Diversifying Tourism

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The state must focus on creating good infrastructure to be more attractive

AT last the state government on Wednesday approved the tourism master plan along with the  tourism policy 2020. The master plan had been in the making for over six years, though its rollout was promised within 38 weeks. The state government first talked about it in the Assembly in August 2014, but it lingered and lingered. Though a draft was ready three and half years after the announcement, the authorities failed to finalise it. There was an attempt by the government to push it in draft form but it was opposed in several quarters including the ruling camp and did not succeed. The draft was finally approved by the committee set up for the purpose some months ago and sent to the government for final clearance. The newly announced master plan and the policy aim at promoting hinterland tourism and other areas of tourism. The master plan envisages formation of a tourism board to advise the state on promotion tourism and development of tourism-related infrastructure.

Now that the tourism master plan and policy have been approved, the government should start the process for formation of the tourism promotion board without any delay. However, the people would expect that those appointed on the board have requisite qualification and expertise. It has been the  practice of the ministers and government to appoint their cronies on the boards of government-run corporations and other public entities and bodies rather than the professionals, as a result of which the corporations have been virtually rendered as white elephants. Tourism, which emerged as a key grosser for the state economy following the halting of mining, has taken a beating in recent years and needs to be revived and taken to greater heights. The task of reinventing the tourism sector and making it competitive needs professional handling and hence the job should be left to the experts. The government should play its role as facilitator in creation of the needed infrastructure to expand tourism activities and ensure that it was done as per the advice of the tourism promotion board.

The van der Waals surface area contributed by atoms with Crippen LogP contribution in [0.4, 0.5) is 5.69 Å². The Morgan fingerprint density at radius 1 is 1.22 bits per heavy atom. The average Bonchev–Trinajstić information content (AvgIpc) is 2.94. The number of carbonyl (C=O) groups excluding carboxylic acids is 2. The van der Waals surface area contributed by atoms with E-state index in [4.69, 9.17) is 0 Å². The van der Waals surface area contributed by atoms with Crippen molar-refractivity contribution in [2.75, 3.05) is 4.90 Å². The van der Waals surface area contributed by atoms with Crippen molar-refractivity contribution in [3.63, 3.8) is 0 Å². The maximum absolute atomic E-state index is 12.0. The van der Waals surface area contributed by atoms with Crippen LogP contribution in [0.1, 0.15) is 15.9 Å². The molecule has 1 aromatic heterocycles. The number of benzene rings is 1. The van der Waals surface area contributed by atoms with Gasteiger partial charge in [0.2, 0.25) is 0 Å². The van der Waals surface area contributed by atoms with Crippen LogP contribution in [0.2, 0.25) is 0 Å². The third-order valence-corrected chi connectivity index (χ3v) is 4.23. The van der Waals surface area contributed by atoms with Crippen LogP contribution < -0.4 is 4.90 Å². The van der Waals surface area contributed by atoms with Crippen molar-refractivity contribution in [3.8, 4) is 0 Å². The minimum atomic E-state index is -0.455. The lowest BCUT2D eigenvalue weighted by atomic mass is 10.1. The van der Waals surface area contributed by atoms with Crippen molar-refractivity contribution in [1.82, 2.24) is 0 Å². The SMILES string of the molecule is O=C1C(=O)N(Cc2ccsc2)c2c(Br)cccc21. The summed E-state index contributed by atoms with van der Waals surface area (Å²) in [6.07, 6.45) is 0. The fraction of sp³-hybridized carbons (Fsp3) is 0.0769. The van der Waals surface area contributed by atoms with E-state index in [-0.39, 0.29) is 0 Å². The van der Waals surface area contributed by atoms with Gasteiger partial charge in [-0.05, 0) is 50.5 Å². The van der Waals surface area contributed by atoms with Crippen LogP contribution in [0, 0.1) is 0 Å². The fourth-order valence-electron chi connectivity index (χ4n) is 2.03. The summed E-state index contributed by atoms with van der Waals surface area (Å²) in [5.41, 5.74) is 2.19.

Tourism Minister Manohar Azgaonkar says the government planned to shift focus from beach tourism to eco, hinterland, adventure, education and sports tourism. However, rather than trying to promote all these activities at one go, the government should prioritise the segments that can easily be implemented. Trying to push all together at the same time might end in success in none. As it has been envisaged to take tourism to the hinterland, the government should create the necessary infrastructure in the interiors. The roads to interior Goa are narrow and may not be able to take additional load that will be put on them with promotion of tourism in the hinterland. The government must ensure that the local population does not face adverse impact of tourism-related activities nor do the tourists have any problem in accessing hinterland tourist facilities. It has to be noted that Goa had started a few adventure tourism activities but failed to sustain them for various reasons. The authorities need to plan tourism promotion strategies with the help of experts and execute them precisely for wider benefits to all.

There is an opportunity for the government to reinvent the Goa brand when it takes up promoting and developing tourism as envisaged in tourism master plan and policy. The state has plans to attract high-end tourists. High spending tourists, whose number is limited, will come only when the state has high quality tourism infrastructure, which Goa lacks at the moment. Setting up these facilities to cater to the needs of high spending tourists will take time and it would be foolish to drive away other tourists for wrong reasons. It is for the government to ensure that neither low spending tourists nor the high spending ones break the law. Strict implementation of the laws is a must. At the same time the government should take the measures it needs to take in terms of infrastructure development or improvement to make the state more attractive for tourists. As the state government faces a financial crunch, it will have to seek funds from the Centre to create better tourism infrastructure and add value to tourist attractions.